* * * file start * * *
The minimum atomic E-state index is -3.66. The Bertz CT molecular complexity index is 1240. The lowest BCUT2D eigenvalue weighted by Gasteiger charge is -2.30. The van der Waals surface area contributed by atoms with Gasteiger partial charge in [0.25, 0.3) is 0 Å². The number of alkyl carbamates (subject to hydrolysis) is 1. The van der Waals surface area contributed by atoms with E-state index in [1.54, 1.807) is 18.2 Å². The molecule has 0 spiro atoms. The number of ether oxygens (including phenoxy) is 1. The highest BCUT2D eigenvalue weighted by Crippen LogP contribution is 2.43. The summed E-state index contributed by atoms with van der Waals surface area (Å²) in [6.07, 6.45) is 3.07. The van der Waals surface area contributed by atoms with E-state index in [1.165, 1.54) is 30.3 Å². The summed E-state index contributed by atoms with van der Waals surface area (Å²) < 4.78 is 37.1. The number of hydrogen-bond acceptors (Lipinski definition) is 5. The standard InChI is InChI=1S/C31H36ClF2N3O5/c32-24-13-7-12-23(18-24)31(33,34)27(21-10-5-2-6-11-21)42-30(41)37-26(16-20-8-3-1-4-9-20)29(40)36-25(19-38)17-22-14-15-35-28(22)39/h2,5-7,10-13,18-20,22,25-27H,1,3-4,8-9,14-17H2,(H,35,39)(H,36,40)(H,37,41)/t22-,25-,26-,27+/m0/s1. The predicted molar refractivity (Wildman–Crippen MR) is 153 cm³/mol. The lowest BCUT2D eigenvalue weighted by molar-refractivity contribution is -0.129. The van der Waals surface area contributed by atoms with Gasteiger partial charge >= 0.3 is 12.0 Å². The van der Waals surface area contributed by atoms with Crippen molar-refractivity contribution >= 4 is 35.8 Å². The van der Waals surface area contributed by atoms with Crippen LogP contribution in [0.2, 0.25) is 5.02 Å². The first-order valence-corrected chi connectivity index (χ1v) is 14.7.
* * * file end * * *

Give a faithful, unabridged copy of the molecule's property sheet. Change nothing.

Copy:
The minimum atomic E-state index is -3.66. The Bertz CT molecular complexity index is 1240. The lowest BCUT2D eigenvalue weighted by Gasteiger charge is -2.30. The van der Waals surface area contributed by atoms with Gasteiger partial charge in [0.25, 0.3) is 0 Å². The number of alkyl carbamates (subject to hydrolysis) is 1. The van der Waals surface area contributed by atoms with E-state index in [1.54, 1.807) is 18.2 Å². The molecule has 0 spiro atoms. The number of ether oxygens (including phenoxy) is 1. The highest BCUT2D eigenvalue weighted by Crippen LogP contribution is 2.43. The summed E-state index contributed by atoms with van der Waals surface area (Å²) in [6.07, 6.45) is 3.07. The van der Waals surface area contributed by atoms with E-state index in [1.165, 1.54) is 30.3 Å². The summed E-state index contributed by atoms with van der Waals surface area (Å²) < 4.78 is 37.1. The number of hydrogen-bond acceptors (Lipinski definition) is 5. The standard InChI is InChI=1S/C31H36ClF2N3O5/c32-24-13-7-12-23(18-24)31(33,34)27(21-10-5-2-6-11-21)42-30(41)37-26(16-20-8-3-1-4-9-20)29(40)36-25(19-38)17-22-14-15-35-28(22)39/h2,5-7,10-13,18-20,22,25-27H,1,3-4,8-9,14-17H2,(H,35,39)(H,36,40)(H,37,41)/t22-,25-,26-,27+/m0/s1. The predicted molar refractivity (Wildman–Crippen MR) is 153 cm³/mol. The lowest BCUT2D eigenvalue weighted by molar-refractivity contribution is -0.129. The van der Waals surface area contributed by atoms with Gasteiger partial charge >= 0.3 is 12.0 Å². The van der Waals surface area contributed by atoms with Crippen molar-refractivity contribution >= 4 is 35.8 Å². The van der Waals surface area contributed by atoms with Crippen LogP contribution in [0.2, 0.25) is 5.02 Å². The first-order valence-corrected chi connectivity index (χ1v) is 14.7.